Oral Presentation HUPO 2019 - 18th Human Proteome Organization World Congress

Chamber and cell type specific views of the human heart glycoproteome and glycome in health and disease (#66)

Rebekah L Gundry 1
  1. Medical College of Wisconsin, Milwaukee, WI, United States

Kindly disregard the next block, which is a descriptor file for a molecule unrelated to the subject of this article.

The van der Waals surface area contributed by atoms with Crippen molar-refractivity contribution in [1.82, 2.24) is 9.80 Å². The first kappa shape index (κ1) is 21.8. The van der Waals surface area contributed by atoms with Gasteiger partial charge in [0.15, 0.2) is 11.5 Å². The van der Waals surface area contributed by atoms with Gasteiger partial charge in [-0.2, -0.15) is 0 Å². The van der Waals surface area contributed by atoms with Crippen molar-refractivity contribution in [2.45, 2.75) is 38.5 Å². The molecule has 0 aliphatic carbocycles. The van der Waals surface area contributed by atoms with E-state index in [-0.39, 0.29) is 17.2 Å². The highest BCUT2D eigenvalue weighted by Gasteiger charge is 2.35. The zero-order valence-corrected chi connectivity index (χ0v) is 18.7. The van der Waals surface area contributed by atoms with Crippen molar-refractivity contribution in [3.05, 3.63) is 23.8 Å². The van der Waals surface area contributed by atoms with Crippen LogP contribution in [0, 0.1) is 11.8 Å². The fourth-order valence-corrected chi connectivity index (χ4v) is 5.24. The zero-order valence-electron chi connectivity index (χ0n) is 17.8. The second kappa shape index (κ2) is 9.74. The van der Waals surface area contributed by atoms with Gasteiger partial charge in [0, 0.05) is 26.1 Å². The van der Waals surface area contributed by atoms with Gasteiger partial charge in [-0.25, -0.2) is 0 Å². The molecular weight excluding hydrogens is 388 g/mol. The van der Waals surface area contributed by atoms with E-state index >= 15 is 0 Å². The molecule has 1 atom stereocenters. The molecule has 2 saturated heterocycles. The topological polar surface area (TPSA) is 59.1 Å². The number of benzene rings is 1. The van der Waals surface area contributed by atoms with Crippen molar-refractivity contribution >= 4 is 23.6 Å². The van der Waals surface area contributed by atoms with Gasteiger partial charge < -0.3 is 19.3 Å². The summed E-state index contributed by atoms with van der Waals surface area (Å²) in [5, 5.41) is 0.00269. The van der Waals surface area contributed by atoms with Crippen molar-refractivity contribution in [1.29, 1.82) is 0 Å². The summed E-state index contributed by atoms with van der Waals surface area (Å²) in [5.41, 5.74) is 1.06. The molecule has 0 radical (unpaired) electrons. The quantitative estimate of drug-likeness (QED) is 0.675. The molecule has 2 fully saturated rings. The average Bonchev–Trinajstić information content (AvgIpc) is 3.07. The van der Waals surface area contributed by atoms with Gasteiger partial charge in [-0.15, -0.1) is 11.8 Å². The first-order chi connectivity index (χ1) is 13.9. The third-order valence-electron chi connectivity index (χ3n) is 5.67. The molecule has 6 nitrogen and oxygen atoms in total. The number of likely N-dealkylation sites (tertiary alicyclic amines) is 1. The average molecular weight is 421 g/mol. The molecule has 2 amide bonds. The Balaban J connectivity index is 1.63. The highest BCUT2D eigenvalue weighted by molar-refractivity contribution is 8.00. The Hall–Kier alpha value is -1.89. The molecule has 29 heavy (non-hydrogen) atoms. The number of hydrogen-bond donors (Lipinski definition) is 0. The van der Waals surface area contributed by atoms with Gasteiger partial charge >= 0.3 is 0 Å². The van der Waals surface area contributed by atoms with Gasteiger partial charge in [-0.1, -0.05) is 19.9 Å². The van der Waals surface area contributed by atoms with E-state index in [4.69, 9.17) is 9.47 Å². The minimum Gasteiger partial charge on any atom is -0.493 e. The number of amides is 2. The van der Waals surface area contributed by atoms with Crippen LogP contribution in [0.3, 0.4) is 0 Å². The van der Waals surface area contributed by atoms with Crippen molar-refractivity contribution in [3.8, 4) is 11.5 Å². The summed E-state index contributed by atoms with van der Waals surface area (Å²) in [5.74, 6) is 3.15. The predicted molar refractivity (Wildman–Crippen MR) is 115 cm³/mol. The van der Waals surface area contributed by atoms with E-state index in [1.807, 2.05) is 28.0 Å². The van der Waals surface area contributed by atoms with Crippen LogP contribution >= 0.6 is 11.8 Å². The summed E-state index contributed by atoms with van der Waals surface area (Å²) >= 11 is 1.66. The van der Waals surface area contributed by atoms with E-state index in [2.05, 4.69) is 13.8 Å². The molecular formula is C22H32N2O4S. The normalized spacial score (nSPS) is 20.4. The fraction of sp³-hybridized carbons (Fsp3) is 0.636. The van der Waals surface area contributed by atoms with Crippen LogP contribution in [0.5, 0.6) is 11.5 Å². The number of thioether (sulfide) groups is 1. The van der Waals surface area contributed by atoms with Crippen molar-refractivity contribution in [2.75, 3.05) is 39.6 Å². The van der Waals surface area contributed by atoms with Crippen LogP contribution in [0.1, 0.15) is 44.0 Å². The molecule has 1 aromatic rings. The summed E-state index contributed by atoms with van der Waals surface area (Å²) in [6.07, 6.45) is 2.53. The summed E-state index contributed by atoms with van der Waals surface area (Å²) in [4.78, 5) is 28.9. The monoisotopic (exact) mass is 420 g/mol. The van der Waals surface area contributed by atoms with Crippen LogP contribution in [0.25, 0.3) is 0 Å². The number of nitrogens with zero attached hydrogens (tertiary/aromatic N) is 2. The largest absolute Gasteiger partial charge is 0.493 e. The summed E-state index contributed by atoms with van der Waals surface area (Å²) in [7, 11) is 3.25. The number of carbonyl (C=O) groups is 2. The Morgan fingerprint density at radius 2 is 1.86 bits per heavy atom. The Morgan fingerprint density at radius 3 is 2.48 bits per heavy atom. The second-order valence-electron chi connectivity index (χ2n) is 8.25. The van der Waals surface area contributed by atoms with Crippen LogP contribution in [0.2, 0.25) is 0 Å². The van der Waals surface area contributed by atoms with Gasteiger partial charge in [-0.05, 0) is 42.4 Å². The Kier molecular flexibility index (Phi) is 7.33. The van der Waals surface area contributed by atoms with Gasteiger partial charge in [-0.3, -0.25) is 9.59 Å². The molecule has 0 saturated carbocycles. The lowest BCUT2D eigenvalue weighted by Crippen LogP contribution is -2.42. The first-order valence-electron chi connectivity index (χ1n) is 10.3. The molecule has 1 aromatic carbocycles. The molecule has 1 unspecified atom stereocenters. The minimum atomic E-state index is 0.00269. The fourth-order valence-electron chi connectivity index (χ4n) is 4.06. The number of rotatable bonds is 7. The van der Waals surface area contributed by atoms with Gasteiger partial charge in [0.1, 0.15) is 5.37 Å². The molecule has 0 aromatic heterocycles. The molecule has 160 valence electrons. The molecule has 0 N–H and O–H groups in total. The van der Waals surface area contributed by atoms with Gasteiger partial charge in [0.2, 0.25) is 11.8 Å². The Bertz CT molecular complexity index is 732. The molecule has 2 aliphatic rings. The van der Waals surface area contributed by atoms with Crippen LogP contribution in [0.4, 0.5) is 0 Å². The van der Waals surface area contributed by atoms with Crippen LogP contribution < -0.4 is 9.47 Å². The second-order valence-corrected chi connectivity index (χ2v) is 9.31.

Cell surface glycoproteins and glycans play critical roles in a range of biological functions and disease processes, from maintaining cellular structure and adhesion to controlling how cells send and receive exogenous signals in a complex environment. In the heart, for example, proper expression and glycosylation of ion channels are essential for propagating action potentials and proper contraction of the myocardium. Despite their critical roles in cardiac development, disease, and drug uptake, we do not yet have a detailed cell type- or chamber-resolved view of the cell surface glycoproteome or glycome of the adult human heart. Combining advanced strategies to isolate individual cardiac cell types with the recently developed CellSurfer Platform, which integrates a microscale Cell Surface Capture method for the identification of cell surface glycoproteins from small sample sizes, automated data processing workflows, and SurfaceGenie for cell-type specific marker prioritization, new views of the human heart are emerging. To date, we have identified >650 cell surface N-glycoproteins on primary human cardiac myocytes and fibroblasts, including proteins not previously described in these cell types and putative cell-type and chamber-specific markers. Additionally, a structure-based glycomics approach reveals >110 glycan structures in cardiac myocytes, which complement and inform glycoproteomic efforts. Overall, these data represent the first major step towards a comprehensive, cell-type, subtype, and chamber-resolved reference map of cell surface glycoproteins and glycans in the adult human heart and reveal new potential targets for immunophenotyping, in vivo imaging, drug delivery, and benchmarking cardiomyocytes derived from human pluripotent stem cells. Moreover, these data inform caveats regarding the use of explanted cardiac fibroblast models, reveal new molecular targets to study in the context of cardiac fibrosis and heart failure, and will promote studies aimed at gaining a better understanding of cross-talk among cardiac cell types in health and disease.